demogorgon-white-book-600wI stole some conspiracy ideas from Night’s Black Agents, even coming up with a conspiracy pyramid (they call it the “conspyramid”) of a drow house controlled by Demogorgon who wanted to replace the current icon of hell. (Those of you who subscribe to the Dread Unicorn Games newsletter already have our version of Demogorgon, 13th Age style.)

demogorgon-rocking-out-600wLower level nodes in the pyramid don’t know much, but (mostly) follow orders from above. The top of the pyramid was Demogorgon, trying to replace the current icon of hell. The PCs engage the bottom levels first, and climb up the pyramid. The final showdown with the big D was in the abyss, as traditional.

Intrigue games have a lot of NPCs, and I’m too lazy to make up tons of NPCs that never get used.

I stole a trick from some GUMSHOE improv campaigns (The Armitage Files and the Dracula Dossier). I came up with a bunch of NPCs, but did not decide if they were allies, enemies, or interested neutrals until the players met them. Instead of making 10 allies, 10 antagonists, and 10 neutrals, I made up names, descriptions, and quirks for 10 NPCs, and made 1 – 3 bullet points for each about how they would be played if they were self-interested, a house loyalist unaware of the demons pulling the strings, or knowingly working for Demogorgon.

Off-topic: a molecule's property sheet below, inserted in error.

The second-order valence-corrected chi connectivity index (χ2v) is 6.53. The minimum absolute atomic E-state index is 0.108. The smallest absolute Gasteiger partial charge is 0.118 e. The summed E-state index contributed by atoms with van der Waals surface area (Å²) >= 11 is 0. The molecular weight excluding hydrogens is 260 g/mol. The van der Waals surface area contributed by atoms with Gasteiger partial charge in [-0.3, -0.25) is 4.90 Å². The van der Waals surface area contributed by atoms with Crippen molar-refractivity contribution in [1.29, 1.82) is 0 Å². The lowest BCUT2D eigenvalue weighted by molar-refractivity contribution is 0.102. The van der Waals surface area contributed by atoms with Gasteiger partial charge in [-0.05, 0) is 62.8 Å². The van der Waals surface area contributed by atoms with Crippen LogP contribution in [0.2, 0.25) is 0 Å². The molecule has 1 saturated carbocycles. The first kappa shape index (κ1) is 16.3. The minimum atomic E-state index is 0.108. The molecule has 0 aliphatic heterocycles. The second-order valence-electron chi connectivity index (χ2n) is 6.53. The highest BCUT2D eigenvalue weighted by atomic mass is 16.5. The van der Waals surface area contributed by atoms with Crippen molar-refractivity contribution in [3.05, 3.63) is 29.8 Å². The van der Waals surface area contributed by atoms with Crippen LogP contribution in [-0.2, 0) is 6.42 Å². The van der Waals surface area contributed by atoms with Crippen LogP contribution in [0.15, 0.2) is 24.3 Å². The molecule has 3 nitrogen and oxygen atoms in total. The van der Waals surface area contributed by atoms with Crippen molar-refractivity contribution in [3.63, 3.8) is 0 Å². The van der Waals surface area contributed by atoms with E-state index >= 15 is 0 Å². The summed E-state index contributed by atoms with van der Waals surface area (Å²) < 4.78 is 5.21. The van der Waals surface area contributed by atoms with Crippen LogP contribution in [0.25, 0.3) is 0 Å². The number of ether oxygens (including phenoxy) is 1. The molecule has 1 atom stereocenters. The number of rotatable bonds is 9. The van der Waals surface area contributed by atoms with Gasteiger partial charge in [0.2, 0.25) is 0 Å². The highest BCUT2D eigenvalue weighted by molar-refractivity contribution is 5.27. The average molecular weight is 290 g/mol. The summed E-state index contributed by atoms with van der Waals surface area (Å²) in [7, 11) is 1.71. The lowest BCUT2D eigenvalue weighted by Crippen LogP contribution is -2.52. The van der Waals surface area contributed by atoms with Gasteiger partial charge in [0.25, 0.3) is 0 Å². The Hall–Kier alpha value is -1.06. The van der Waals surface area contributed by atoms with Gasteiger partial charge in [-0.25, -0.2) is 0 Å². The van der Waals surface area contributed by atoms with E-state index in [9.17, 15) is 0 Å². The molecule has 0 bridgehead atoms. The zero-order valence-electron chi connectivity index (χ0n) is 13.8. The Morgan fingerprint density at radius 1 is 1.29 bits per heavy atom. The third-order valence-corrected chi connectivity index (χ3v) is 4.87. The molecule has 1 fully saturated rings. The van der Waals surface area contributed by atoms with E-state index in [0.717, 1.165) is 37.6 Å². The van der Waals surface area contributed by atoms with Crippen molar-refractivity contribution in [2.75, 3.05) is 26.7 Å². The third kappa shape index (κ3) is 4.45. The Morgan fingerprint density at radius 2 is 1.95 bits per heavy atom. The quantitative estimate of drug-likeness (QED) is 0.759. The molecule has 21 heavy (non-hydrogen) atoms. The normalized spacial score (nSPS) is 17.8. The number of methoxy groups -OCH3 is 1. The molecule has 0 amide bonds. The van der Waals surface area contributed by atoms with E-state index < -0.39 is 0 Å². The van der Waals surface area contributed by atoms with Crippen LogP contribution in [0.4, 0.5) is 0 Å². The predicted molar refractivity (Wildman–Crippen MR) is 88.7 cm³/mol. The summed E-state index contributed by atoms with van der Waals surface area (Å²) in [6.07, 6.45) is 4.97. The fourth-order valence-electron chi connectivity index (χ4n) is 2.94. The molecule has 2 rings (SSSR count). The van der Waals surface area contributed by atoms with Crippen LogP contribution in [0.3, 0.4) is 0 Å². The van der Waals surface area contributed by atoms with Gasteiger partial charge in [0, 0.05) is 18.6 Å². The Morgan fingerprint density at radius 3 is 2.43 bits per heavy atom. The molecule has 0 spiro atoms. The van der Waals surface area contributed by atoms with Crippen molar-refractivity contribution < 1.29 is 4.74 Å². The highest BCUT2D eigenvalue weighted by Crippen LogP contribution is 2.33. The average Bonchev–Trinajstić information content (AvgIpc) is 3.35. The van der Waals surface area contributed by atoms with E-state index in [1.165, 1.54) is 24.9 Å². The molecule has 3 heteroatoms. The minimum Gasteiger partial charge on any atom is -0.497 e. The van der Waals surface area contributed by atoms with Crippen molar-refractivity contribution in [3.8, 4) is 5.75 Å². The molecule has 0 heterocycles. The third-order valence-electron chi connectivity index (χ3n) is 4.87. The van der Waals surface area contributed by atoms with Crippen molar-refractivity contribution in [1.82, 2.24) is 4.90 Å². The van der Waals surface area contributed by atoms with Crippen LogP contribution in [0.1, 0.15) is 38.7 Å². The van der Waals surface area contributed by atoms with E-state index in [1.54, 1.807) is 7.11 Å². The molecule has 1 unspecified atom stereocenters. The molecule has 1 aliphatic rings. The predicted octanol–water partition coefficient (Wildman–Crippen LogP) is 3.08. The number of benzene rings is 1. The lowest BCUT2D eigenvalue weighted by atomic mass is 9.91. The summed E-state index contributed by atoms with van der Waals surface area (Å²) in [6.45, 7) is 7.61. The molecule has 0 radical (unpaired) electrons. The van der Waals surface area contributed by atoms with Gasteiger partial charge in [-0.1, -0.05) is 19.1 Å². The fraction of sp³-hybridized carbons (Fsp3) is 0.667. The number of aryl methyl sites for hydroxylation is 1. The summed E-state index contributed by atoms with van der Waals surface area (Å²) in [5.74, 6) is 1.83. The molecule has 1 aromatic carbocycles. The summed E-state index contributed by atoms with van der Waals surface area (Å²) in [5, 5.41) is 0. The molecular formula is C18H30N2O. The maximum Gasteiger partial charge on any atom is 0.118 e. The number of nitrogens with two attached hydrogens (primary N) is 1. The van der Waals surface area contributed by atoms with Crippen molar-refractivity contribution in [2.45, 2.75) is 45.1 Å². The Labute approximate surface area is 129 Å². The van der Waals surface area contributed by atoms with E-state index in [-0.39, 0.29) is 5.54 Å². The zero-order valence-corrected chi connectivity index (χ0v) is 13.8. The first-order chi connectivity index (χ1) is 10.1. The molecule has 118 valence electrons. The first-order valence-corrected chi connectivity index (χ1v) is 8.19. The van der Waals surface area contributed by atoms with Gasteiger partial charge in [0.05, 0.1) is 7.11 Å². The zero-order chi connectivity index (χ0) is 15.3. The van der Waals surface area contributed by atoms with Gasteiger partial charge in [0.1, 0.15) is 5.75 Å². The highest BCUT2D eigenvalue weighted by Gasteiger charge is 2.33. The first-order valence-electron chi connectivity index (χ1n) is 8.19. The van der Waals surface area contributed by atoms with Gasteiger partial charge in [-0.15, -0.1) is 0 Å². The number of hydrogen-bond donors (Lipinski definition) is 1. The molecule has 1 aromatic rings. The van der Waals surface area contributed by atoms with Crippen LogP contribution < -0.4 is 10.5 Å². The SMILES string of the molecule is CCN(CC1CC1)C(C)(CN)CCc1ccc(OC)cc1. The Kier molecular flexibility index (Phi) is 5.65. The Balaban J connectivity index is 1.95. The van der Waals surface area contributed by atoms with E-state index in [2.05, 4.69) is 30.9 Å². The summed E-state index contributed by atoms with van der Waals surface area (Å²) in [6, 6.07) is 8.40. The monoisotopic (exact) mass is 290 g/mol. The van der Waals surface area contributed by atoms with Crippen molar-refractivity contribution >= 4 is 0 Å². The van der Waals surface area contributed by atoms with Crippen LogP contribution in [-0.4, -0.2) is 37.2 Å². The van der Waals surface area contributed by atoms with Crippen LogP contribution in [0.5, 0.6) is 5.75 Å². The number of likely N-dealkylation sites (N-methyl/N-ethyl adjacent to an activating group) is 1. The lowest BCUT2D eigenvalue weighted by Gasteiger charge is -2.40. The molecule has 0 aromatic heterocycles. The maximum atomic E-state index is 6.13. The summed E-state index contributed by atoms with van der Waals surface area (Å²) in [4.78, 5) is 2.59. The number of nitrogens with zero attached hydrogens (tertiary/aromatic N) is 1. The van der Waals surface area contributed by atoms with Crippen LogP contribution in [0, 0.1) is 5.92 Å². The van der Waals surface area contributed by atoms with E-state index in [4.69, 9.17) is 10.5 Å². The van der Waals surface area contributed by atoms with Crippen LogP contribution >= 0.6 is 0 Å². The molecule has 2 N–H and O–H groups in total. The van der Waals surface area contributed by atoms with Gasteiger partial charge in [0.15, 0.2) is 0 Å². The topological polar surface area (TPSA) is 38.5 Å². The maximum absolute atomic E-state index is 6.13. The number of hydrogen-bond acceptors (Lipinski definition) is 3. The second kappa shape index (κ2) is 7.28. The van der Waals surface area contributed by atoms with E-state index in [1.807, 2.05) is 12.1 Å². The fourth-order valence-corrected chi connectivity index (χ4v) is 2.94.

demogorgon-down-600wFor example:

Jandril: Female Drow Knight

  • White scar on left side of face over dark blue skin
  • Wears a red cape
Self-Interested
  • One day I’ll be captain. Can I use the PCs to further my goal?
  • Some sort of deadly political infighting going on among the other knights. Best to keep out of it.
House Loyalist
  • All these demons and devils should make our house invincible. Time to move on the other houses!
Working for Demogorgon
  • Honor guard for the demonic dragons when they hatch.

When the players were investigating the drow house, trying to stop Demogorgon’s plan, they met Jandril. On the spot, I chose Self Interested and she became a possible ally and source of information for the PCs.

I’m not the only 13th Age GM thinking this way. Check out the Heavy Metal GM’s take on this.

PS

Our current campaign is the Dracula Dossier. Great fun for an intrigue loving group.